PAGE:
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Pulse Integration

A pulse integrator is a improvement technique to address gains in probability of detection by using multiple transmit pulses. This gain will be achieved by inserted in receiving path radar signal processor adding radar returns (thus the word integrator) from different successive pulse periods. Depending on location of the pulse integrator in the signal processing chain this process is referred to as

Matched
Filter
(IF-Amp.)
Coherent
Integrator
Amplitude
Detector
Threshold
Device
detect
 
no detect
Signal Processor

Figure 1: Location of the Coherent Integrator

Matched
Filter
(IF-Amp.)
Coherent
Integrator
Amplitude
Detector
Threshold
Device
detect
 
no detect
Signal Processor

Figure 1: Location of the Coherent Integrator

Coherent Integration

With coherent integration we insert a coherent integrator, or signal processor, between the matched filter and amplitude detector as shown in Figure 1. The signal processor samples the return from each transmit pulse at a spacing equal to the range resolution of the radar set and adds the returns from N pulses. After it accumulates the N pulse sum it performs the amplitude detection and threshold check.

Thus, for example, if we were interested in a range of 75 Km and had a range resolution of 150 m the signal processor would form 75,000/150 or 500 samples for each pulse. The signal processor would then accumulate (add) each of the 500 samples in 500 summers. After the signal processor has summed the first N pulses it would begin dropping older pulses off of the accumulator as new pulses arrive. Thus, the signal processor will add the returns from the most recent N pulses.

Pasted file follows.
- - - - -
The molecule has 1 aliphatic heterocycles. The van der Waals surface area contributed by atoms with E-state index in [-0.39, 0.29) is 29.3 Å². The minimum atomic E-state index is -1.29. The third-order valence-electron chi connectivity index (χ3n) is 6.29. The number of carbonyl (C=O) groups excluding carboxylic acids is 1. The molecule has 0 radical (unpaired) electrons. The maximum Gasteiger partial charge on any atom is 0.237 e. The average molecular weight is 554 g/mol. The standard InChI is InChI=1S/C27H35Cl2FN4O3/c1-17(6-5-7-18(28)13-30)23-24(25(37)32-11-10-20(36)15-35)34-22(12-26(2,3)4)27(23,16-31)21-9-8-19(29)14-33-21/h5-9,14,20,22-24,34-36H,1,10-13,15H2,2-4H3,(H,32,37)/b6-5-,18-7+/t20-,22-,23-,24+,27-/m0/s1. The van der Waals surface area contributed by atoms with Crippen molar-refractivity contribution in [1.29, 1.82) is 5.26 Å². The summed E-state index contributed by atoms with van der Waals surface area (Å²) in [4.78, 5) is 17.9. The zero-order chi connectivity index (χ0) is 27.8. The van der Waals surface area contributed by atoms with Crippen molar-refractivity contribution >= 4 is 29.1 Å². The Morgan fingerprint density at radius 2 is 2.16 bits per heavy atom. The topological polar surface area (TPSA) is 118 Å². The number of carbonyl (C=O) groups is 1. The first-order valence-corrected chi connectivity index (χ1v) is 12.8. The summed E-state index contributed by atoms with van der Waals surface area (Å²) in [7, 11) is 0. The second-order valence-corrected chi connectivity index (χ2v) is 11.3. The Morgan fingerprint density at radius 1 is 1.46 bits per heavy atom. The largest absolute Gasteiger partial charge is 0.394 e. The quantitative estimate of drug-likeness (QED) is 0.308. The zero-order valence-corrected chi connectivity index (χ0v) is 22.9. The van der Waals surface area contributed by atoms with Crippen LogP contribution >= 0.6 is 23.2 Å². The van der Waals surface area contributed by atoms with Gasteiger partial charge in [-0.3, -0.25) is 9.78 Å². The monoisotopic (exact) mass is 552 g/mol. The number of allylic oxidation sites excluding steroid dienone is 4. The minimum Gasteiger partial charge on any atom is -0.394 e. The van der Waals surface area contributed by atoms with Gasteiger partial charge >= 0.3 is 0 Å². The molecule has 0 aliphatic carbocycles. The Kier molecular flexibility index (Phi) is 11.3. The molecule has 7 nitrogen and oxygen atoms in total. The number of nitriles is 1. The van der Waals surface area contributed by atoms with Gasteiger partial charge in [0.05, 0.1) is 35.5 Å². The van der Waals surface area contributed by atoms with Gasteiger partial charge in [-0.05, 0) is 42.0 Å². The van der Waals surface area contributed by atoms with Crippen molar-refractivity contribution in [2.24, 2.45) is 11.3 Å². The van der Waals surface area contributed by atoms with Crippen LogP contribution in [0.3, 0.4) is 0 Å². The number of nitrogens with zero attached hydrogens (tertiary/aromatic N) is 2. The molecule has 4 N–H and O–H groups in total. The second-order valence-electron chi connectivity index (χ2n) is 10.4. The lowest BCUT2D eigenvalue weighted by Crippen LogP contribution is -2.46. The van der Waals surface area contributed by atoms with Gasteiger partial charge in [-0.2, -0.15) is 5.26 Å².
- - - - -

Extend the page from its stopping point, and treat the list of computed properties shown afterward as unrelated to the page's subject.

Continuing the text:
In analog processors the integration (summation, accumulation) is accomplished by filters. It is accomplished by Fast Fourier Transformations (FFTs) in digital signal processors.

The noise on each pulse is zero-mean and Gaussian. The noise samples from each pulse are uncorrelated. Thus the noise out of the coherent integrator has the same statistical properties of the noise out of the matched filter from the IF- amplifier.

We assume that the signal level at the input to the coherent integrator is constant from pulse to pulse. This is indicative of a Swerling Case 0 target Swerling Case 1 target or a Swerling Case 3 target. These signal levels will be added in the integrator. The specific amplitude over the N pulses integrated by the coherent integrator is governed by the probability density function for the specific target type. So we can essentially consider the output of the coherent integrator as the return from a single pulse whose Signal-to-Noise Ratio (SNR) is N times the SNR provided by the radar range equation.

Coherent integration offers no benefit for Swerling Case 2 and Swerling Case 4 targets. This stems from the fact that, that the signal of these targets is not constant from pulse to pulse but, instead, behaves like noise.

Non-Coherent Integration

Matched
Filter
(IF-Amp.)
Amplitude
Detector
Non-
Coherent
Integrator
Threshold
Device
detect
 
no detect
Signal Processor

Figure 2: Location of the Non-Coherent Integrator

Matched
Filter
(IF-Amp.)
Amplitude
Detector
Non-
Coherent
Integrator
Threshold
Device
detect
 
no detect
Signal Processor

Figure 2: Location of the Non-Coherent Integrator

The Non-Coherent Integrator is placed after the amplitude or square law detector as shown in Figure 2. The name non-coherent integration derives from the fact that, since the signal has undergone amplitude or square law detection, the phase information is lost. The non-coherent integrator operates in the same fashion as the coherent integrator in that it sums the returns from N pulses before performing the threshold check.

In older radars the pulse integration was implemented via the persistence on displays plus the integrating capability of a human operator.

A second implementation is termed an m-of-n detector and uses more of a logic circuit rather than a device that integrates. Simply stated, the radar examines the output of the threshold device for n pulses. If a detect is declared on any m of those n pulses the radar declares a target detection. This type of implementation is also termed a dual threshold detector.

The third type of non-coherent detector is implemented as a summer or integrator. In older radars low-pass filters were used to implement them. In newer radars they are implemented in special purpose hardware or the radar computer as digital summers. They operate as described as coherent integrators.